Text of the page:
In a scathing attack, the Conservative peer said the push to boost the use of pounds, ounces and other outmoded weights and measures would only “add cost” and confusion to businesses.

“I’ve never heard such nonsense in my life,” Lord Rose told Times Radio on Thursday, branding it a “backwards” step aimed at pleasing nostalgic voters.

“I mean, we have got serious problems in the world and we’re now saying let’s go backwards. Does anybody in this country below the age of about 40 know how many ounces there are in a pound?” the Asda chief asked.

Lord Rose said the government was pushing ahead with the plan “just to actually please a small minority of people who hark for the past. It’s complete and utter nonsense and it will add cost to those people who have to put it into place.”

The former boss of Marks & Spencer added: “I am shocked. It’s one thing having a crown on your pint glass, which is a bit of fun and a bit of nostalgia. It’s quite another having a whole dual system of weights and measures.”

The government is set to consult industry on how to reintroduce imperial units in Britain after quitting the EU, with ministers expected to officially announce the move today to coincide with the Queen’s platinum jubilee.

The idea has already faced criticism from the Tory backbenches, with Rutland and Melton MP Alicia Kearns branding it “a nonsense”. Labour has accused Mr Johnson of trying to “weaponise nostalgia”.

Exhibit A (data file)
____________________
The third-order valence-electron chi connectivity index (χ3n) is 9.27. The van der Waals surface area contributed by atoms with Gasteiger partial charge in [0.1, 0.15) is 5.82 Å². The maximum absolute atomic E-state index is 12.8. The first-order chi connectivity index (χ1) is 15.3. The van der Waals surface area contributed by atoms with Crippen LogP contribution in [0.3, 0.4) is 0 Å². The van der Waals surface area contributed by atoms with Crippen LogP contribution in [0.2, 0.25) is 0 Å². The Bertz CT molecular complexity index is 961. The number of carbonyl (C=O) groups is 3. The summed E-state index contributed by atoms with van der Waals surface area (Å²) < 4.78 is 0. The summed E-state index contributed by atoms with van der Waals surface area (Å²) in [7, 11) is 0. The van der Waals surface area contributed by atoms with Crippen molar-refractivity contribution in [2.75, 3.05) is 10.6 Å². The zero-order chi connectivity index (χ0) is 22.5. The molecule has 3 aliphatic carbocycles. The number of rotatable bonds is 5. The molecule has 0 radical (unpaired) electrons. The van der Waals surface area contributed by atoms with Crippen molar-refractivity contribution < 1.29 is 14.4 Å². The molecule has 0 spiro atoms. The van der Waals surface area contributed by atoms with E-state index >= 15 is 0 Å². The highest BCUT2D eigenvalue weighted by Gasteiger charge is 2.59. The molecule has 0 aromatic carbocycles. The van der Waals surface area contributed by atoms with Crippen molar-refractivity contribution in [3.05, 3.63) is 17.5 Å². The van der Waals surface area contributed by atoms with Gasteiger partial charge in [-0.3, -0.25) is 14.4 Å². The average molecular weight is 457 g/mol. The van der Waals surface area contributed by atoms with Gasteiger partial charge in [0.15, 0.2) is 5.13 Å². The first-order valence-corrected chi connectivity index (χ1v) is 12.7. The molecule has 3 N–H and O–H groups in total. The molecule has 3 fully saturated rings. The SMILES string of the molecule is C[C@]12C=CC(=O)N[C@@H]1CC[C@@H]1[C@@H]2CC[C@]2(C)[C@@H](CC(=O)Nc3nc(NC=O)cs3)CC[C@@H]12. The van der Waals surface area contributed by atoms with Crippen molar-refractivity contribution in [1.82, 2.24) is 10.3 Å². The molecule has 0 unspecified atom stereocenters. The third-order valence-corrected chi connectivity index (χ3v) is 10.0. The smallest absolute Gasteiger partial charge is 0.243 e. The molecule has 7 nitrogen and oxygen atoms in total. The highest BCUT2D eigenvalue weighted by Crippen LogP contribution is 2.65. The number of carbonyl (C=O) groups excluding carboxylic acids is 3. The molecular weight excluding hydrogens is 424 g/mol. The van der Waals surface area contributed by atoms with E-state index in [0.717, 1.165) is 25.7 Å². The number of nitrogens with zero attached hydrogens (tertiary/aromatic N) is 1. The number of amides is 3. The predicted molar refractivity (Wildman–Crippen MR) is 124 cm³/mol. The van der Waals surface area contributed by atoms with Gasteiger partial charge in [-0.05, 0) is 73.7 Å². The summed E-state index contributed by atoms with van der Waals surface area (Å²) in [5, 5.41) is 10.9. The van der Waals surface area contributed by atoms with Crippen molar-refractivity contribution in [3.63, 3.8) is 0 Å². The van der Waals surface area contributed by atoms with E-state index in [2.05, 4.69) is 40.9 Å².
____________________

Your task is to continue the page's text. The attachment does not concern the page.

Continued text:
Last week, Northern Ireland Secretary Brandon Lewis claimed voters and businesses would be “pleased” that the government was set to open the door to greater use of imperial units.

But the British Retail Consortium (BRC), the umbrella body representing the big supermarkets, has warned that the move could be “distracting” and costly at a time when food chiefs were trying to tackle inflationary pressures during the cost of living crisis.

Ministers have argued that it would give the likes of greengrocers and pub landlords greater choice over running their businesses, as well as bringing “national culture” back into shops.

Mr Lewis said that, while the policy was “light-hearted”, there were many people who “want to go back” to using pounds and ounces, and measures such as yards and miles.

The EU weights and measures directive came into force in 2000, with traders legally required to use metric units for sale by weight or the measure of fresh produce.

It remains legal to price goods in pounds and ounces, but they have to be displayed alongside the price in grams and kilograms.

The consultation, which is being coordinated by the department for Business, Energy and Industrial Strategy (BEIS), could change those stipulations, allowing traders to choose how they price fresh items.